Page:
Remote Work

How Asana uses Asana: Managing a distributed team

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Staying connected is no easy task, but during the shift to remote work team leads have had to adapt on the fly to managing distributed teams. Learn how these five Asana managers are helping their teams collaborate while working remotely.

What Asana feature(s) have helped you keep your team connected while everyone is remote?

Parijat Talkad, Manager, Talent Acquisition Operations, San Francisco

“We have a shared meeting agenda project where we gather agenda items that need to be discussed, share out quick links to resources (i.e. best practices for remote candidate interviews), and discuss out-of-office coverage needs. This last one is huge—it is such a quick and easy way to share who will be covering for a specific coordinator. It helps us schedule tasks and handle any ad hoc scheduling issues—without needing to pull everyone into a meeting.

Having all of this information in one section allows for my team to share issues, concerns, or solutions they have come across. That way, we can mimic in-person questions, updates, and feedback. It also provides a central location for our global team members to share, learn, or give feedback and advice. Though our shared meeting agenda project has played a bigger role while we’ve been remote, it has been extremely helpful with helping our global team members to continue to feel connected.” 

Jenny Thai, Head of Content, San Francisco

“The top three Asana features I use to manage my distributed team are: 

  • Projects. From weekly 1:1s to group meetings, I use meeting agenda projects to track discussion topics and follow-up items for every meeting. This makes it easy to capture and curate agenda items in advance so that my team and I can make the most of our meeting time.
  • Conversations. Video conferencing fatigue is real, so if there’s an update that I can share asynchronously through a status update or comment, I do it in Asana instead of scheduling another meeting.
  • Portfolios. My team works on a wide range of marketing initiatives, from product launches to content marketing, so I use Portfolios to stay on top of everything. I can see status updates at a glance and drill down into specific projects to get more details if needed.”

Kim Pak, Head of Culinary, San Francisco

“Our team keeps everyday operational planning running smoothly by using rich text hyperlinking and adding tasks to multiple projects when necessary. Tasks are updated in real time, so team members always have the context they need.”

Ariel Tavares Grilo, Localization Manager, Dublin

“On the localization team, all of our teammates are spread around the globe—all of our language specialists, project managers, and desktop publishing specialists are based in different regions with different time zones. Even before COVID-19, we used Asana as a work management tool for all of our communication. The visibility that Asana provides is key for keeping our team connected and in sync!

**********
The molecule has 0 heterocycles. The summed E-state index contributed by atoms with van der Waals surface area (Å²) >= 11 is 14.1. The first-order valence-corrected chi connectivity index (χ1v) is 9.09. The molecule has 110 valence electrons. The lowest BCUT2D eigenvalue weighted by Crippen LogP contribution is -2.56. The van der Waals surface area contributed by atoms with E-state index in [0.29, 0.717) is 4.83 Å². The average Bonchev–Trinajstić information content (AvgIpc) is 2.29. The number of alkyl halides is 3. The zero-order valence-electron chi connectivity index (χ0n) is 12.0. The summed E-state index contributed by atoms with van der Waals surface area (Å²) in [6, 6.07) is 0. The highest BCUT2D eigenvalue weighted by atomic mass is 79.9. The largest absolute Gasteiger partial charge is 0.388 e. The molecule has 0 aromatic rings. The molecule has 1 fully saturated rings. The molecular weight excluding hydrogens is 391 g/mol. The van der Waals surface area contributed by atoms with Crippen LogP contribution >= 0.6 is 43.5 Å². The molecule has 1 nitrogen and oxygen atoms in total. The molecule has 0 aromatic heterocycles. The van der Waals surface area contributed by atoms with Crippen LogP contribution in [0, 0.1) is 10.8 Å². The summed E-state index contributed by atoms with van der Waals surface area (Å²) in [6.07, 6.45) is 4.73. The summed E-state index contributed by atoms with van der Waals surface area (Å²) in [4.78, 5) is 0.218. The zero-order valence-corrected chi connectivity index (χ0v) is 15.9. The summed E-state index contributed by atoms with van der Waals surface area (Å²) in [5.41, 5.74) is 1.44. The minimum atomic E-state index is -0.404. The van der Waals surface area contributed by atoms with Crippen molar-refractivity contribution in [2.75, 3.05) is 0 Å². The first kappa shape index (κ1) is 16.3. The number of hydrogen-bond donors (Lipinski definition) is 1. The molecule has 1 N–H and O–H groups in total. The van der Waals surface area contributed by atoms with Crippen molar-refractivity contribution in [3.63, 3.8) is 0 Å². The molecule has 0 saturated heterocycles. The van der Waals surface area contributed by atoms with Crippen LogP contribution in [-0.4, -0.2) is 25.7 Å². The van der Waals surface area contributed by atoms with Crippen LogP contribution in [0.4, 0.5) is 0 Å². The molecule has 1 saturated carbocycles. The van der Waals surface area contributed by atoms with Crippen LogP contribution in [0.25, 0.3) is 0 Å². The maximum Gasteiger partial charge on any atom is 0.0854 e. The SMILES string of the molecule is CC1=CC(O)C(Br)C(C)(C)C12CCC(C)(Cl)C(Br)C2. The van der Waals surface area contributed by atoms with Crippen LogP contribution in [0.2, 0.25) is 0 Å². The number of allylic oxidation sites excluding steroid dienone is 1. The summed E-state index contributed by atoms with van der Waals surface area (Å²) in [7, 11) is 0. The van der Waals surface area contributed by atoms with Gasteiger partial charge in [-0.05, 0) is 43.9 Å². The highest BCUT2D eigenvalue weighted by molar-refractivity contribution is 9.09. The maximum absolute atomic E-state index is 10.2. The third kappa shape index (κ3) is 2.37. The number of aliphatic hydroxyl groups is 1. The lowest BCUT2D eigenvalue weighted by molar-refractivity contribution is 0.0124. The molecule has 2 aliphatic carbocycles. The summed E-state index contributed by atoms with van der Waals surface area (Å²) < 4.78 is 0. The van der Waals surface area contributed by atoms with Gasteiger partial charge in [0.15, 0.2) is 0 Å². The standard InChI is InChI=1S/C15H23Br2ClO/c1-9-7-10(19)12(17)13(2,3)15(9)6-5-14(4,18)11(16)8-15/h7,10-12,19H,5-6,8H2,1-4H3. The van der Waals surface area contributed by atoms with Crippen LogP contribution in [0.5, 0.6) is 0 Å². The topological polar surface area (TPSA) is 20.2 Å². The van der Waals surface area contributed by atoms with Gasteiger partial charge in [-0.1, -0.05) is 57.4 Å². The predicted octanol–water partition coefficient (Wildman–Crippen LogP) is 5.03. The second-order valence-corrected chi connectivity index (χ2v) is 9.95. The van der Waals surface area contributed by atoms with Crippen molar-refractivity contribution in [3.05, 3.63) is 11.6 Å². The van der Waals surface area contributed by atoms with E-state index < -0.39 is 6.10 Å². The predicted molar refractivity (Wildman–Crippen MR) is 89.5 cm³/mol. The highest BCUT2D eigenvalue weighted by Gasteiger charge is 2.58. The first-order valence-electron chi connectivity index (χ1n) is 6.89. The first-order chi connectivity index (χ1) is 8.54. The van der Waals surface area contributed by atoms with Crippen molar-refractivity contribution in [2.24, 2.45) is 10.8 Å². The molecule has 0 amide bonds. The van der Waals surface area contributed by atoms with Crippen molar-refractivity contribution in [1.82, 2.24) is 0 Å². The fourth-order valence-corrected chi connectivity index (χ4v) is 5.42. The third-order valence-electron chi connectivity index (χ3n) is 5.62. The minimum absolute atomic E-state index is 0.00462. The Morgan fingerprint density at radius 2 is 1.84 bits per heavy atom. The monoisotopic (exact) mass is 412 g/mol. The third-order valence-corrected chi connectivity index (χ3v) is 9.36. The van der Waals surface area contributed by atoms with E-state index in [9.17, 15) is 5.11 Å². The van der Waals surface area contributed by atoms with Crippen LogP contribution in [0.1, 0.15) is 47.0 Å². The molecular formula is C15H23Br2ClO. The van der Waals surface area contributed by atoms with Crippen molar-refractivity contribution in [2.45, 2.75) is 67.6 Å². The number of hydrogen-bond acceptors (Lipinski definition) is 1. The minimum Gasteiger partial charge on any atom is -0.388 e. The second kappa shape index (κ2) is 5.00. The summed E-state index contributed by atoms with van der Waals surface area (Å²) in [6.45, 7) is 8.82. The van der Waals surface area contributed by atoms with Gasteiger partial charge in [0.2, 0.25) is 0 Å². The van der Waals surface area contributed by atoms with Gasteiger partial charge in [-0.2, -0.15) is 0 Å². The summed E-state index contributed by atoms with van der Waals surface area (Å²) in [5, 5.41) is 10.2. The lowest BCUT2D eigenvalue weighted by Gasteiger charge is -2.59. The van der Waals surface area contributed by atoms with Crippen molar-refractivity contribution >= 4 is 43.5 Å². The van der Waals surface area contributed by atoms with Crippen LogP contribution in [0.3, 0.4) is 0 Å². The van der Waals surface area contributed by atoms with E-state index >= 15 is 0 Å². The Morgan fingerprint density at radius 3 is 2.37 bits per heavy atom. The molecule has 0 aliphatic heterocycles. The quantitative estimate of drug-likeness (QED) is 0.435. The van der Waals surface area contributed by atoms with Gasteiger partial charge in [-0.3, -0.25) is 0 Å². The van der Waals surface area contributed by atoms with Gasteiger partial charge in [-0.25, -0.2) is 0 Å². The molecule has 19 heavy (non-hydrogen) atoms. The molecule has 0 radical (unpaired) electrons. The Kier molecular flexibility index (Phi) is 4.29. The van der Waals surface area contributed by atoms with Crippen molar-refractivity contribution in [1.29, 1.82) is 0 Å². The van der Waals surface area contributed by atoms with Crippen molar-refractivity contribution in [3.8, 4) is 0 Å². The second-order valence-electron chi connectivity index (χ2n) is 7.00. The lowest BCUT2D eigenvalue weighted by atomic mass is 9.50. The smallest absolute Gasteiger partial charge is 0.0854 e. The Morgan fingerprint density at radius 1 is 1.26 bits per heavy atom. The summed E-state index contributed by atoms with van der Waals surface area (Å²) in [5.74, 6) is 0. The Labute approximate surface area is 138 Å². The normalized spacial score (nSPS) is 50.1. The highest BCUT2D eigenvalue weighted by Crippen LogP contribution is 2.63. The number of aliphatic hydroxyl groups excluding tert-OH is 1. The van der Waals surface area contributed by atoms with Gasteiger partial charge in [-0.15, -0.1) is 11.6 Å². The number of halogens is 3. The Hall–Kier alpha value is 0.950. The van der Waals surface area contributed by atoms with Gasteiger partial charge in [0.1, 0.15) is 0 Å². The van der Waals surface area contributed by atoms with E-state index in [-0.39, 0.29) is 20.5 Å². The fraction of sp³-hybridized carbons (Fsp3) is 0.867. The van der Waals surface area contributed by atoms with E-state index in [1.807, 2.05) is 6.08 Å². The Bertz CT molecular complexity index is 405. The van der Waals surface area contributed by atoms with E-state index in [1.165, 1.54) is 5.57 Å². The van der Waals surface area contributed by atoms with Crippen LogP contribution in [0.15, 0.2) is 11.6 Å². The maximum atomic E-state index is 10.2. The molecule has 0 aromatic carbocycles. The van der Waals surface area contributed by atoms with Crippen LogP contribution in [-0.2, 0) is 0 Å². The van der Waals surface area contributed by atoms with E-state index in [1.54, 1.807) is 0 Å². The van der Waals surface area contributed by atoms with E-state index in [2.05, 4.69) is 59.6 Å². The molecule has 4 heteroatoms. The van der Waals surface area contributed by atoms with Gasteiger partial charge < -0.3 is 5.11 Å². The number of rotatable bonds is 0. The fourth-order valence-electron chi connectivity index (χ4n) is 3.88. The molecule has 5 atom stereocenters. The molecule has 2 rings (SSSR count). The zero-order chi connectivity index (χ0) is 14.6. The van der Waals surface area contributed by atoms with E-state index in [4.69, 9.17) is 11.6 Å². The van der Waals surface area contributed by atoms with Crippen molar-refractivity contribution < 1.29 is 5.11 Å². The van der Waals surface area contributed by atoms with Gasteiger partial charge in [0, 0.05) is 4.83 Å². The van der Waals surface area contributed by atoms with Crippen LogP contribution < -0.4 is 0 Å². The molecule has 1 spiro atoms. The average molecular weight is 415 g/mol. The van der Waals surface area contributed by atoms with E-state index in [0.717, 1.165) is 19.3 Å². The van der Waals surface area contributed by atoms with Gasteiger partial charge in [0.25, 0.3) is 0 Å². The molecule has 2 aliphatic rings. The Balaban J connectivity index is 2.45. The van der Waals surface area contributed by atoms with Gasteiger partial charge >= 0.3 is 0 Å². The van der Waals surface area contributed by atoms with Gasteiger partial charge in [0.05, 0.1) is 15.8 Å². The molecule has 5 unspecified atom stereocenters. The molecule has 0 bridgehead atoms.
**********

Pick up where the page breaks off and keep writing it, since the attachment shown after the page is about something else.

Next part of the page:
For example, we have forum projects per language where our specialists can connect with one another over their work, but also share news, suggestions, insights, or comments as necessary. It allows our teams to interact all of the time in different situations—by commenting in the different tasks, they can get the best of a wonderful, collaborative, and friendly environment. We’ve also set up Rules in those projects to make sure everyone is added to relevant tasks and kept in the loop.”

Ashley Waxman, Head of Employer Brand & Organic Social, San Francisco

“Since going remote full-time, our team has used due dates and, in particular, due times. That way, we can ensure clarity of communication and responsibility, which is particularly important when we can’t share context in person. It’s easy to think that due dates are a given, but some tasks are meant to communicate information and not necessarily created to be actionable parts of a larger project. Assigning a due date ensures that if the person misses the task when it’s first assigned, they’ll see it in their Inbox and the Today section of their My Tasks on the day it’s due. 

Due times are also super helpful to communicate prioritization. When you get tasks from your manager, but you don’t get a chance to talk to them live, it can be hard to decide which one to tackle first. I try to put due times on tasks when I know someone has a lot on their plate, so they can prioritize accordingly.”

Have you onboarded a remote teammate? If so, how did you use Asana during the process?

Parijat Talkad, Manager, Talent Acquisition Operations, San Francisco

“Since transitioning to remote work, I have onboarded four new recruiting coordinators to my team. 

One thing we did—even before transitioning to remote work—was create a dedicated project for each direct report’s onboarding schedule, tasks, and resources. This ensures every team member has clarity. With the project, the new hire knows what they need to accomplish in a given week, what tasks require action, and what tasks are helpful reading or reference. This allows both myself and the new team member to have effective and clear communication on tasks that might require additional context. 

Having all of the resources during onboarding laid out in one place lets me check in on my new teammate’s progress offline—without having to meet face-to-face. That way, when we do meet on a video call, I can take the time to check in with them, see how they are doing, and learn about them.”

Kim Pak, Head of Culinary, San Francisco